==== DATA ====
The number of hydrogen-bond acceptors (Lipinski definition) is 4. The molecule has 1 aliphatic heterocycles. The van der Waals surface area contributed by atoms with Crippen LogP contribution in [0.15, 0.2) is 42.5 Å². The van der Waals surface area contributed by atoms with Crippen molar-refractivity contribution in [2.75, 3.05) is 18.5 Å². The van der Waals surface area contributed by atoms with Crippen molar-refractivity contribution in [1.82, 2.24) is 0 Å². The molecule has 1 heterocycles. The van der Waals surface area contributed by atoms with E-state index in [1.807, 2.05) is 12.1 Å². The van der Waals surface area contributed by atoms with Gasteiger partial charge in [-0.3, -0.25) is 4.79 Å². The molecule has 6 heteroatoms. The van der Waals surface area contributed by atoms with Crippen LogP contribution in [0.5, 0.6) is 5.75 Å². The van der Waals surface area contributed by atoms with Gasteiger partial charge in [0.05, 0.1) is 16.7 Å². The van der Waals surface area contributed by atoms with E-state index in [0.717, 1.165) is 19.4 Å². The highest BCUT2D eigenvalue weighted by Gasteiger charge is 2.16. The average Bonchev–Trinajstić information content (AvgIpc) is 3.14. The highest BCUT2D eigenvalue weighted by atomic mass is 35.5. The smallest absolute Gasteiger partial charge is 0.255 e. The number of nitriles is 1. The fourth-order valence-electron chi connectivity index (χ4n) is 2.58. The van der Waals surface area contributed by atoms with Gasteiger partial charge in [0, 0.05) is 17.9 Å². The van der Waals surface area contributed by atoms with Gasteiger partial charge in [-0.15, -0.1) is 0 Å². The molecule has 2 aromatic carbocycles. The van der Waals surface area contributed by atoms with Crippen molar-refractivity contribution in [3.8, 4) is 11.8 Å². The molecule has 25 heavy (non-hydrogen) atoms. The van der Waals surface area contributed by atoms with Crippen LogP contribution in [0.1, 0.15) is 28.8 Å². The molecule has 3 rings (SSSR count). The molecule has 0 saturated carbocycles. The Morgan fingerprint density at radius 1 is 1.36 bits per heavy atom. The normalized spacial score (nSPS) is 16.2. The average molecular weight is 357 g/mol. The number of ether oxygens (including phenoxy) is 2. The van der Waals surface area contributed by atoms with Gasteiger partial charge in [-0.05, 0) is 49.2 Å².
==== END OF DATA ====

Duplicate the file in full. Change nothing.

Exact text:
The number of hydrogen-bond acceptors (Lipinski definition) is 4. The molecule has 1 aliphatic heterocycles. The van der Waals surface area contributed by atoms with Crippen LogP contribution in [0.15, 0.2) is 42.5 Å². The van der Waals surface area contributed by atoms with Crippen molar-refractivity contribution in [2.75, 3.05) is 18.5 Å². The van der Waals surface area contributed by atoms with Crippen molar-refractivity contribution in [1.82, 2.24) is 0 Å². The molecule has 1 heterocycles. The van der Waals surface area contributed by atoms with E-state index in [1.807, 2.05) is 12.1 Å². The van der Waals surface area contributed by atoms with Gasteiger partial charge in [-0.3, -0.25) is 4.79 Å². The molecule has 6 heteroatoms. The van der Waals surface area contributed by atoms with Crippen LogP contribution in [0.5, 0.6) is 5.75 Å². The van der Waals surface area contributed by atoms with Gasteiger partial charge in [0.05, 0.1) is 16.7 Å². The van der Waals surface area contributed by atoms with E-state index in [0.717, 1.165) is 19.4 Å². The highest BCUT2D eigenvalue weighted by Gasteiger charge is 2.16. The average Bonchev–Trinajstić information content (AvgIpc) is 3.14. The highest BCUT2D eigenvalue weighted by atomic mass is 35.5. The smallest absolute Gasteiger partial charge is 0.255 e. The number of nitriles is 1. The fourth-order valence-electron chi connectivity index (χ4n) is 2.58. The van der Waals surface area contributed by atoms with Gasteiger partial charge in [0, 0.05) is 17.9 Å². The van der Waals surface area contributed by atoms with Gasteiger partial charge in [-0.15, -0.1) is 0 Å². The molecule has 2 aromatic carbocycles. The van der Waals surface area contributed by atoms with Crippen molar-refractivity contribution in [3.8, 4) is 11.8 Å². The molecule has 25 heavy (non-hydrogen) atoms. The van der Waals surface area contributed by atoms with Crippen LogP contribution in [0.1, 0.15) is 28.8 Å². The molecule has 3 rings (SSSR count). The molecule has 0 saturated carbocycles. The Morgan fingerprint density at radius 1 is 1.36 bits per heavy atom. The normalized spacial score (nSPS) is 16.2. The average molecular weight is 357 g/mol. The number of ether oxygens (including phenoxy) is 2. The van der Waals surface area contributed by atoms with Gasteiger partial charge in [-0.05, 0) is 49.2 Å².